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University-Industry Engagement Advisor

Successful start-ups take a problem-first approach to innovation

By Jesse Schwartz
Published: August 15th, 2018

In her recent post for Forbes, tech writer Gemma Milne asserts that the key to innovation is to identify a problem, not just a discovery.

Milne points out that many university tech transfer offices begin the commercialization process by choosing a faculty invention, but if it’s not an obvious innovation like a new drug, the offices have difficulty figuring out what it can actually be used for and who would be willing to buy it.

A number of forward-thinking start-up accelerators are now taking a problem-first approach to innovation, including Deep Science Ventures (DSV) in London and the Helsinki Challenge in Finland. At DSV, entrepreneurs and engineers are assigned to specific problems in areas such as Alzheimer’s, antimicrobial resistance and energy storage. The Helsinki Challenge assembles teams of scientists and engineers to create solutions to the UN Sustainable Development Goals.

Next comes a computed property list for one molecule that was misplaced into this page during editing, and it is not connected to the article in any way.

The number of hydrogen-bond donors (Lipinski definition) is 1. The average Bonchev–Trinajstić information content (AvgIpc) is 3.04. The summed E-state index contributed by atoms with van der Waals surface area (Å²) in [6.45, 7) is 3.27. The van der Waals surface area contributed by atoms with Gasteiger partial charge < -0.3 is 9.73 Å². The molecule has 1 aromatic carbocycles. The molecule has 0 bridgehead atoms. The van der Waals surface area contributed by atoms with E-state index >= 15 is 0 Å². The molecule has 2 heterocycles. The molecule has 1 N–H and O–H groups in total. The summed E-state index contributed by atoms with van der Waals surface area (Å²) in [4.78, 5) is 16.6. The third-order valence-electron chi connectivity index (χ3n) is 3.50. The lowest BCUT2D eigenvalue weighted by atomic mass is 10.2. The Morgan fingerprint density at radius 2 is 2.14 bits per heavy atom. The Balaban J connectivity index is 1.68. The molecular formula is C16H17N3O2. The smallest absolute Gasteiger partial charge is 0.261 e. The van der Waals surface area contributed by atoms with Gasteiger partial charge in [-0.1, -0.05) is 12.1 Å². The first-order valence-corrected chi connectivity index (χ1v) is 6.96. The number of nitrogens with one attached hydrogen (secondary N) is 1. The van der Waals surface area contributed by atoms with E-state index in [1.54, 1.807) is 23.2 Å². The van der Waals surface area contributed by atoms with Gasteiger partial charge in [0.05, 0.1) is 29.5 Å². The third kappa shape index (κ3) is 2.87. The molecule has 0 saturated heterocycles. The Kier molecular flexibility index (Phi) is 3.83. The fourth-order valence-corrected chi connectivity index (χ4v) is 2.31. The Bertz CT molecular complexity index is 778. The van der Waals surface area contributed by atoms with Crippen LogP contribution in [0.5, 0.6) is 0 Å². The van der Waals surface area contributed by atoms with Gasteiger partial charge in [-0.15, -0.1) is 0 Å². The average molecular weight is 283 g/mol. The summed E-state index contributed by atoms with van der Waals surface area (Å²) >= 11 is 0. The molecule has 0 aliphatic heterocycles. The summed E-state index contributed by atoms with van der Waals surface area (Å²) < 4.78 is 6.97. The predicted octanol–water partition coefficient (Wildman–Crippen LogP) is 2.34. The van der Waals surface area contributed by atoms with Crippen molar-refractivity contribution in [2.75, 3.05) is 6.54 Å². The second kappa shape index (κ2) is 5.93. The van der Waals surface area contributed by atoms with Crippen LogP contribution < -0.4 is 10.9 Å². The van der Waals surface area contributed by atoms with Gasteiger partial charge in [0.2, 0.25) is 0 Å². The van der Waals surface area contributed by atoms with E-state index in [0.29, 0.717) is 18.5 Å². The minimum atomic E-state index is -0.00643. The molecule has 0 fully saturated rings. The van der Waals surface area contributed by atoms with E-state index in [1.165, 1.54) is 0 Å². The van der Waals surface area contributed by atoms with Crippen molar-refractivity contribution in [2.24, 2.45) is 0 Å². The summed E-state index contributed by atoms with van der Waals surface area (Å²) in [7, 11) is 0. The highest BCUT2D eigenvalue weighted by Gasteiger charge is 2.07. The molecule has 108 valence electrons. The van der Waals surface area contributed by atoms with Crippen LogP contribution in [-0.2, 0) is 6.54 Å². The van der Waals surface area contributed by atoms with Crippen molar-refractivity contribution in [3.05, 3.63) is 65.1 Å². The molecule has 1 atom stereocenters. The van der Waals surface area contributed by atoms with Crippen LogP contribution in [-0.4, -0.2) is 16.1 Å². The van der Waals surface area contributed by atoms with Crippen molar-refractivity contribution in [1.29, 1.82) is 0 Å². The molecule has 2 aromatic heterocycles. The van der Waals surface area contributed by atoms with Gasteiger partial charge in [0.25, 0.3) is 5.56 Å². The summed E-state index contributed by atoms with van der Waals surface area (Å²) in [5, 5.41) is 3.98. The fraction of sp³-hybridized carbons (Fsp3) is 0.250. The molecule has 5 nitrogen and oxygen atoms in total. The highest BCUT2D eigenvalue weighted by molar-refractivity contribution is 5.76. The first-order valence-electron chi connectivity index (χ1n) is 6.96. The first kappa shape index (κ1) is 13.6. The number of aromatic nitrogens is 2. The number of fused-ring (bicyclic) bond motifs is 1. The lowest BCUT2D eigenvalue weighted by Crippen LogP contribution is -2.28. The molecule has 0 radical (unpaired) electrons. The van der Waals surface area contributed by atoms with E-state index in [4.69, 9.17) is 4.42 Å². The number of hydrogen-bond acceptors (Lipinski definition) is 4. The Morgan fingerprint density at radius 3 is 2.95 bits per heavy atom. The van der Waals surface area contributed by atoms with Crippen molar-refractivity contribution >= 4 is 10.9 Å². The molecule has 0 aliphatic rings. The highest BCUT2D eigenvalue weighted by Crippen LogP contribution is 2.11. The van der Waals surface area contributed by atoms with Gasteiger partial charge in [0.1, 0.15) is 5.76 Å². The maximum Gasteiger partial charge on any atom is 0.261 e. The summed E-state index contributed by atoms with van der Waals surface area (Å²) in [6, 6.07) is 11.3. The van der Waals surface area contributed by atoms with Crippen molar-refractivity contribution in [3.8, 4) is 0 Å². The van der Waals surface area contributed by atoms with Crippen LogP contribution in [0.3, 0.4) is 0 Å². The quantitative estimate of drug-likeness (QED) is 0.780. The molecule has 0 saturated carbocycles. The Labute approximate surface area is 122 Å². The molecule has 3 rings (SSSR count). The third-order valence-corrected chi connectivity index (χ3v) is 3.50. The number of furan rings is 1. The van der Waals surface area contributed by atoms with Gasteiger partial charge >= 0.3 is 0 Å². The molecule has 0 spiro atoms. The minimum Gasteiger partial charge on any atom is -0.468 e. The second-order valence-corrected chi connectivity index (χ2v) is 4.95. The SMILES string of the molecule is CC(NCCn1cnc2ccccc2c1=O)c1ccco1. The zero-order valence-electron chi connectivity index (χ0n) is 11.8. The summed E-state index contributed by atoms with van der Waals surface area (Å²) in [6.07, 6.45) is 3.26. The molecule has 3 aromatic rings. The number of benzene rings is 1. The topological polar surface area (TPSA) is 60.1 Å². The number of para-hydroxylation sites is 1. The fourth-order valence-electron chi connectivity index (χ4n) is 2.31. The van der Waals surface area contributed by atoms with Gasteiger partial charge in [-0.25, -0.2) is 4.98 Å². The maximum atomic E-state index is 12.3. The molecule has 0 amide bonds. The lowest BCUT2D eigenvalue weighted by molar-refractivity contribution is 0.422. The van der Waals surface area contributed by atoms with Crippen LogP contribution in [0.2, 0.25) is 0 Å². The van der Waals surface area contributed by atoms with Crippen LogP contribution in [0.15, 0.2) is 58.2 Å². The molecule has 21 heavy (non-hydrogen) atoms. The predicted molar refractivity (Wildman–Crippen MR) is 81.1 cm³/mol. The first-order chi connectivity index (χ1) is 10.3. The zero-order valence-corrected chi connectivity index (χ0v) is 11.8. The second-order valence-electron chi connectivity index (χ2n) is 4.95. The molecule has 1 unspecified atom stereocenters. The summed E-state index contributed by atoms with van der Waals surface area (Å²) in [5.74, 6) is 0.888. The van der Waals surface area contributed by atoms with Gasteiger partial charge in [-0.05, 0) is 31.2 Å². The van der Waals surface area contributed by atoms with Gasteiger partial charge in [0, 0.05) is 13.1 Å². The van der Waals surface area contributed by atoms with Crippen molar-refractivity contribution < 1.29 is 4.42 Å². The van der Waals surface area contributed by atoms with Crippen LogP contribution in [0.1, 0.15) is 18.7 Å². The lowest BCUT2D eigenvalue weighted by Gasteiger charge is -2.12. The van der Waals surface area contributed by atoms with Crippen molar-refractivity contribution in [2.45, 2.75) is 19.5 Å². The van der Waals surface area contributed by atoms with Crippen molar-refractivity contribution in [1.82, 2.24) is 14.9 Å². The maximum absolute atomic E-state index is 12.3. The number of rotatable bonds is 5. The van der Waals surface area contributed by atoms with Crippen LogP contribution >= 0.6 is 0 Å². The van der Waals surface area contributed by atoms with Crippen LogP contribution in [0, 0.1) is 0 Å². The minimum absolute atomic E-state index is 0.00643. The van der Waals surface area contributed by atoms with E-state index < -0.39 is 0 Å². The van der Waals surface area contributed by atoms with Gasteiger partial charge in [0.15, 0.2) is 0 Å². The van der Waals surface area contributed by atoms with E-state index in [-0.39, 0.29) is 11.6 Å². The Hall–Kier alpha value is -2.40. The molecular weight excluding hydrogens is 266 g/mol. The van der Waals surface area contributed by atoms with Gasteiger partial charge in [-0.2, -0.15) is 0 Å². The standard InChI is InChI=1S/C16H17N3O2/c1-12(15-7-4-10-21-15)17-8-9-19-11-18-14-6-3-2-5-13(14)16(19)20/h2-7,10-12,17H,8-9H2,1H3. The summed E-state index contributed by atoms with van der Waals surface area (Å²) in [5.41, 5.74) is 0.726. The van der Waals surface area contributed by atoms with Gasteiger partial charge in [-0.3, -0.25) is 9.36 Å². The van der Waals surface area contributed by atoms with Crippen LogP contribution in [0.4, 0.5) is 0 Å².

“If your aim from the start is to produce companies, the challenge for tech transfer is that successful products and services are rarely formed of only a single innovative finding,” says Dominic Falcão, director of DSV. “No single piece of research resulted in a washing machine, or the Tesla Model S.”

Milne also points to the Food For Thought Foundation, a non-profit which organizes a yearly pre-accelerator and prize challenge for start-ups to take on one major goal: feeding 9 billion people by 2050. In addition, the foundation seeks entrepreneurs, policy-makers and corporations to help solve this challenge.

“For this new breed of problem-led organizations, curating a broad network of experts, stakeholders, entrepreneurs and enthusiasts is key to matching niche but critical problems with rogue, diverse pieces of information which come together to solve them,” writes Milne. “With more organizations focusing on modern methods of venture creation, and increasing levels of openness about how science can be done outside of the academy, the challenge can only get easier.”

Source: Forbes

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